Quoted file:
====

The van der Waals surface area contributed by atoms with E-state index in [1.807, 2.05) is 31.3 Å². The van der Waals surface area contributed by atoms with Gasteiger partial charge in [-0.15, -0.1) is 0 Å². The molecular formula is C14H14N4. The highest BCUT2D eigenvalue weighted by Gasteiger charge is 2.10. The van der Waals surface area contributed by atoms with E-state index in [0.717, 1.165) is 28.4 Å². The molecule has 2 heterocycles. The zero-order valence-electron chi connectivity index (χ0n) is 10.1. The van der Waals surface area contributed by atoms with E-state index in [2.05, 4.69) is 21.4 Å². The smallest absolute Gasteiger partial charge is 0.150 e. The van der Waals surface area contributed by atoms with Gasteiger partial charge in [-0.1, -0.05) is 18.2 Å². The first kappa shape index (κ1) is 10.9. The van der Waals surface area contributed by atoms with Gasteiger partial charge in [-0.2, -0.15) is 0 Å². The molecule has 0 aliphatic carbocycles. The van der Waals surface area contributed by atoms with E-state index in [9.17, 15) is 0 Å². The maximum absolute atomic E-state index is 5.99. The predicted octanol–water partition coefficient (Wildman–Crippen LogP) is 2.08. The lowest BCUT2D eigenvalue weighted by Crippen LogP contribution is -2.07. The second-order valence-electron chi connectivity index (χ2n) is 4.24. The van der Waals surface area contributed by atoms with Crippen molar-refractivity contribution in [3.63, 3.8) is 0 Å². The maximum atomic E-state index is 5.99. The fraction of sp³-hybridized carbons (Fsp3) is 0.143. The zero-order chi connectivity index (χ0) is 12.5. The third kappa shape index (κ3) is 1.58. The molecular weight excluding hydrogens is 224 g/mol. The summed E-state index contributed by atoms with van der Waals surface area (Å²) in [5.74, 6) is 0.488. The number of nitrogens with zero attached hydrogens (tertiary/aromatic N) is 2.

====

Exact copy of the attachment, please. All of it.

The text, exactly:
The van der Waals surface area contributed by atoms with E-state index in [1.807, 2.05) is 31.3 Å². The van der Waals surface area contributed by atoms with Gasteiger partial charge in [-0.15, -0.1) is 0 Å². The molecular formula is C14H14N4. The highest BCUT2D eigenvalue weighted by Gasteiger charge is 2.10. The van der Waals surface area contributed by atoms with E-state index in [0.717, 1.165) is 28.4 Å². The molecule has 2 heterocycles. The zero-order valence-electron chi connectivity index (χ0n) is 10.1. The van der Waals surface area contributed by atoms with E-state index in [2.05, 4.69) is 21.4 Å². The smallest absolute Gasteiger partial charge is 0.150 e. The van der Waals surface area contributed by atoms with Gasteiger partial charge in [-0.1, -0.05) is 18.2 Å². The first kappa shape index (κ1) is 10.9. The van der Waals surface area contributed by atoms with Gasteiger partial charge in [-0.2, -0.15) is 0 Å². The molecule has 0 aliphatic carbocycles. The van der Waals surface area contributed by atoms with E-state index in [9.17, 15) is 0 Å². The maximum absolute atomic E-state index is 5.99. The predicted octanol–water partition coefficient (Wildman–Crippen LogP) is 2.08. The lowest BCUT2D eigenvalue weighted by Crippen LogP contribution is -2.07. The second-order valence-electron chi connectivity index (χ2n) is 4.24. The van der Waals surface area contributed by atoms with Crippen molar-refractivity contribution in [3.63, 3.8) is 0 Å². The maximum atomic E-state index is 5.99. The fraction of sp³-hybridized carbons (Fsp3) is 0.143. The zero-order chi connectivity index (χ0) is 12.5. The third kappa shape index (κ3) is 1.58. The molecular weight excluding hydrogens is 224 g/mol. The summed E-state index contributed by atoms with van der Waals surface area (Å²) in [5.74, 6) is 0.488. The number of nitrogens with zero attached hydrogens (tertiary/aromatic N) is 2.